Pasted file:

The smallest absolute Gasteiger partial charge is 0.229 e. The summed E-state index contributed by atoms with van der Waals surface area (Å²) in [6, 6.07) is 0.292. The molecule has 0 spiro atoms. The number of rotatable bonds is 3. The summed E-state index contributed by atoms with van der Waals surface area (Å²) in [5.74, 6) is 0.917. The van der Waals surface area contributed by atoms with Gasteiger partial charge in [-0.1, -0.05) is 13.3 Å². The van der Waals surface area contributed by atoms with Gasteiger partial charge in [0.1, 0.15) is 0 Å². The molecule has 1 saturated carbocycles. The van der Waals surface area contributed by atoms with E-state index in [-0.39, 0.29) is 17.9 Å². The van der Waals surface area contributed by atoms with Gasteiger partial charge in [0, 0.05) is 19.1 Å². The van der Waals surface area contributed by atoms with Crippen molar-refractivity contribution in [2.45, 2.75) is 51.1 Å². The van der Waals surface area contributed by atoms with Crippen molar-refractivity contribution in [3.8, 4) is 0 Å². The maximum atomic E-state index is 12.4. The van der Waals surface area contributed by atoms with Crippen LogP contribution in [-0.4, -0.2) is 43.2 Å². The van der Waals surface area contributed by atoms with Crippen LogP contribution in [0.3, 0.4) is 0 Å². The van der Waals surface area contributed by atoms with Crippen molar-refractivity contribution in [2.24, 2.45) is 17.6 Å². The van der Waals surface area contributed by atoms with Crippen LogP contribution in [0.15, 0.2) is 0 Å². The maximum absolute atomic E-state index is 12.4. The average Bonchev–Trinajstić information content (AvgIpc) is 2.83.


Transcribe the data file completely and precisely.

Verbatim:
The smallest absolute Gasteiger partial charge is 0.229 e. The summed E-state index contributed by atoms with van der Waals surface area (Å²) in [6, 6.07) is 0.292. The molecule has 0 spiro atoms. The number of rotatable bonds is 3. The summed E-state index contributed by atoms with van der Waals surface area (Å²) in [5.74, 6) is 0.917. The van der Waals surface area contributed by atoms with Gasteiger partial charge in [-0.1, -0.05) is 13.3 Å². The van der Waals surface area contributed by atoms with Gasteiger partial charge in [0.1, 0.15) is 0 Å². The molecule has 1 saturated carbocycles. The van der Waals surface area contributed by atoms with E-state index in [-0.39, 0.29) is 17.9 Å². The van der Waals surface area contributed by atoms with Gasteiger partial charge in [0, 0.05) is 19.1 Å². The van der Waals surface area contributed by atoms with Crippen molar-refractivity contribution in [2.45, 2.75) is 51.1 Å². The van der Waals surface area contributed by atoms with Crippen molar-refractivity contribution in [3.8, 4) is 0 Å². The maximum atomic E-state index is 12.4. The van der Waals surface area contributed by atoms with Crippen LogP contribution in [-0.4, -0.2) is 43.2 Å². The van der Waals surface area contributed by atoms with Crippen LogP contribution in [0.3, 0.4) is 0 Å². The van der Waals surface area contributed by atoms with Crippen molar-refractivity contribution in [2.24, 2.45) is 17.6 Å². The van der Waals surface area contributed by atoms with Crippen LogP contribution in [0.15, 0.2) is 0 Å². The maximum absolute atomic E-state index is 12.4. The average Bonchev–Trinajstić information content (AvgIpc) is 2.83.